Very fine, insightful column by Bill Livingston today in the Cleveland Plain Dealer. He has espied a pattern most others have missed regarding the last decade of baseball:
- Last season was the first since the strike-shortened 1994 season that no one hit more than 50 home runs. It also marked the beginning, curiously enough, of Major League Baseball's flawed, half-baked, but perhaps still effective testing program for steroid use.
Someday, the slugging records set in the past several years might be seen for what they probably are - products of the same kind of illegal juicing that in track and field has recently embarrassed the U.S. Olympic Committee. T-and-F has been a drug-infested sport for years. Great records sadly create suspicion that a new drug-masking agent must be in use.
....At the start of the '90s, a 50-homer year was considered the modern equivalent of 60. When Cecil Fielder hit 51 for Detroit in 1991, it was the first time the 50-homer barrier had been breached since George Foster's 52 in 1977.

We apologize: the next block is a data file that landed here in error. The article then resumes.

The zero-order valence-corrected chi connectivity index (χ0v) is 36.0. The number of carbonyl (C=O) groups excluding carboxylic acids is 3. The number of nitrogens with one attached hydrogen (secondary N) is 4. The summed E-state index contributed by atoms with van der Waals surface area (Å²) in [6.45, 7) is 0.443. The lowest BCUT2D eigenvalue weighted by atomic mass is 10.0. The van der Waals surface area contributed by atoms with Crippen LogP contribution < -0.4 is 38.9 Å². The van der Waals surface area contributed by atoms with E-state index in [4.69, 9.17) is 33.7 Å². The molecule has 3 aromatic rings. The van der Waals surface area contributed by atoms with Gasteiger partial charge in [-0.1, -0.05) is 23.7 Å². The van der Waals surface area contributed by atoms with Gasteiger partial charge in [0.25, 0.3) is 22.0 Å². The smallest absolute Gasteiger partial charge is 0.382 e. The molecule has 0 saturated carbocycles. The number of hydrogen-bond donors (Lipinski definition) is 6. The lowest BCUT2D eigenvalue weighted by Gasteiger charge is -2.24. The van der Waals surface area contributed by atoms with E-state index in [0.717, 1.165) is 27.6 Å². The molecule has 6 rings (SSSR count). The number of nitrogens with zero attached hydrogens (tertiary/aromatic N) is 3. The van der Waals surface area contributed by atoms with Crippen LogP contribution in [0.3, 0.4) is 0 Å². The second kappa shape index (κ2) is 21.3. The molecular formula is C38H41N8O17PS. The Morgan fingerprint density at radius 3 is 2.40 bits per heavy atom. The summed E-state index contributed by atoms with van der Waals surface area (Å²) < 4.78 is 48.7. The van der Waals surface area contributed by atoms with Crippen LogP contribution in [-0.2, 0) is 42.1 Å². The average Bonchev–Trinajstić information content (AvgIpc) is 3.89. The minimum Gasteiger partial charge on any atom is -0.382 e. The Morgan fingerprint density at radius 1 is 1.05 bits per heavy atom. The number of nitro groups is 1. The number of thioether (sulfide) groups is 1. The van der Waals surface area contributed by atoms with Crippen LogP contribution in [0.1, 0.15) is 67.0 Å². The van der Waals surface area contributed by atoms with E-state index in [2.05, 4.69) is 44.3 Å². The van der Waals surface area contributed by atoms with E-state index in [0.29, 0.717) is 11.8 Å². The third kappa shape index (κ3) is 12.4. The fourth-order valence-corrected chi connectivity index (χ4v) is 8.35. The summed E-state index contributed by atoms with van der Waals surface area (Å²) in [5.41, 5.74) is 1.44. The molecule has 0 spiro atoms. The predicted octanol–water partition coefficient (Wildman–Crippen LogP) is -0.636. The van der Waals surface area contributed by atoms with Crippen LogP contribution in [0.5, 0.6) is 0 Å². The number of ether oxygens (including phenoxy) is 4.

There were reasons for the power outage. The ultra-specialist, the closer, waited like a goblin behind the bullpen door. Expansion teams in Colorado, Arizona and Florida hadn't been born. Camden Yards and Jacobs Field existed, if anywhere, alongside sugarplums in sluggers' dreams the night before Christmas.
....All of that changed. The most obvious alteration was in the sluggers' physiques. Barry Bonds, Mark McGwire and Sammy Sosa, the era's poster-behemoths, changed body type in ways that made you doubt it was all a result of dedication in the weight room.
The power spree seems to have been the result of neglect by management, as the glorified home run derbies restored the game's popularity after the disastrous 1994 strike, and of obstructionism by the players union, as threats of steroid testing endangered sluggers' enlarged paychecks.
These years constituted the biggest artificial inflation of offense since the ball was (almost certainly) enlivened in the 1930s to lure Depression Era customers to the ballpark with a bigger bang for the buck. The Arizona story notes the 60-homer mark was reached only twice through 1997; since then, six times. Only 17 players hit more than 50 homers until the 1990s; since then, 19 times.
Circumstantial evidence? Perhaps, but enough circumstantial evidence adds up to a pretty damning view of the incredible offensive records of the last decade, and with steroids now on the radar, that decade seems very unlikely to be duplicated until baseball once again turns a blind eye toward what its players are doing to themselves and the historical integrity of the game.